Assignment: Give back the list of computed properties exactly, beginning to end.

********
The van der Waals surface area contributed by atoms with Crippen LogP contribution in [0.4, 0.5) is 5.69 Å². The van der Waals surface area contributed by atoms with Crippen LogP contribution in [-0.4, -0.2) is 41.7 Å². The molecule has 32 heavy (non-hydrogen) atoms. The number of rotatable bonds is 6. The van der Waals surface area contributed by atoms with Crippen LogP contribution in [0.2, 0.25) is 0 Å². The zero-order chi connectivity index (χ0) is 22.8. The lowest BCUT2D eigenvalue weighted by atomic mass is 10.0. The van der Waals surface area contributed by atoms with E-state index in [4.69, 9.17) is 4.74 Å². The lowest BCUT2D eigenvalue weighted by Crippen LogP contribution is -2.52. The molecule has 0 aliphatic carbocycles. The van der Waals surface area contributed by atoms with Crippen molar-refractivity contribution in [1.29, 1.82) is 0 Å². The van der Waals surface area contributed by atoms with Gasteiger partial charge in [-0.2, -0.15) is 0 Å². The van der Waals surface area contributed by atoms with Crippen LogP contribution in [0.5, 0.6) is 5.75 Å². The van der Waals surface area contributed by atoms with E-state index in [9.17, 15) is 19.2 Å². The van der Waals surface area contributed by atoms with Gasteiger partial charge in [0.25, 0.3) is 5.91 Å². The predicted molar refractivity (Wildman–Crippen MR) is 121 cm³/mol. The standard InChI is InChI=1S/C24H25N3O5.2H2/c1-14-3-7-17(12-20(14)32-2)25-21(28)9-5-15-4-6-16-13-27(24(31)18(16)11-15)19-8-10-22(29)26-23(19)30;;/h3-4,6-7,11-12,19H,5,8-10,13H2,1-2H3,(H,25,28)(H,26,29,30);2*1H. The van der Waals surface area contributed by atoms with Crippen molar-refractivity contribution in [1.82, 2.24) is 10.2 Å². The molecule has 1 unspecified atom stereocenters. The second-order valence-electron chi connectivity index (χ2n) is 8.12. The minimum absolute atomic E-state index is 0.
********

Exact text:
The van der Waals surface area contributed by atoms with Crippen LogP contribution in [0.4, 0.5) is 5.69 Å². The van der Waals surface area contributed by atoms with Crippen LogP contribution in [-0.4, -0.2) is 41.7 Å². The molecule has 32 heavy (non-hydrogen) atoms. The number of rotatable bonds is 6. The van der Waals surface area contributed by atoms with Crippen LogP contribution in [0.2, 0.25) is 0 Å². The zero-order chi connectivity index (χ0) is 22.8. The lowest BCUT2D eigenvalue weighted by atomic mass is 10.0. The van der Waals surface area contributed by atoms with E-state index in [4.69, 9.17) is 4.74 Å². The lowest BCUT2D eigenvalue weighted by Crippen LogP contribution is -2.52. The molecule has 0 aliphatic carbocycles. The van der Waals surface area contributed by atoms with Crippen molar-refractivity contribution in [1.29, 1.82) is 0 Å². The van der Waals surface area contributed by atoms with Gasteiger partial charge in [-0.2, -0.15) is 0 Å². The van der Waals surface area contributed by atoms with Crippen LogP contribution in [0.5, 0.6) is 5.75 Å². The van der Waals surface area contributed by atoms with E-state index in [9.17, 15) is 19.2 Å². The van der Waals surface area contributed by atoms with Gasteiger partial charge in [0.25, 0.3) is 5.91 Å². The predicted molar refractivity (Wildman–Crippen MR) is 121 cm³/mol. The standard InChI is InChI=1S/C24H25N3O5.2H2/c1-14-3-7-17(12-20(14)32-2)25-21(28)9-5-15-4-6-16-13-27(24(31)18(16)11-15)19-8-10-22(29)26-23(19)30;;/h3-4,6-7,11-12,19H,5,8-10,13H2,1-2H3,(H,25,28)(H,26,29,30);2*1H. The van der Waals surface area contributed by atoms with Crippen molar-refractivity contribution in [1.82, 2.24) is 10.2 Å². The molecule has 1 unspecified atom stereocenters. The second-order valence-electron chi connectivity index (χ2n) is 8.12. The minimum absolute atomic E-state index is 0.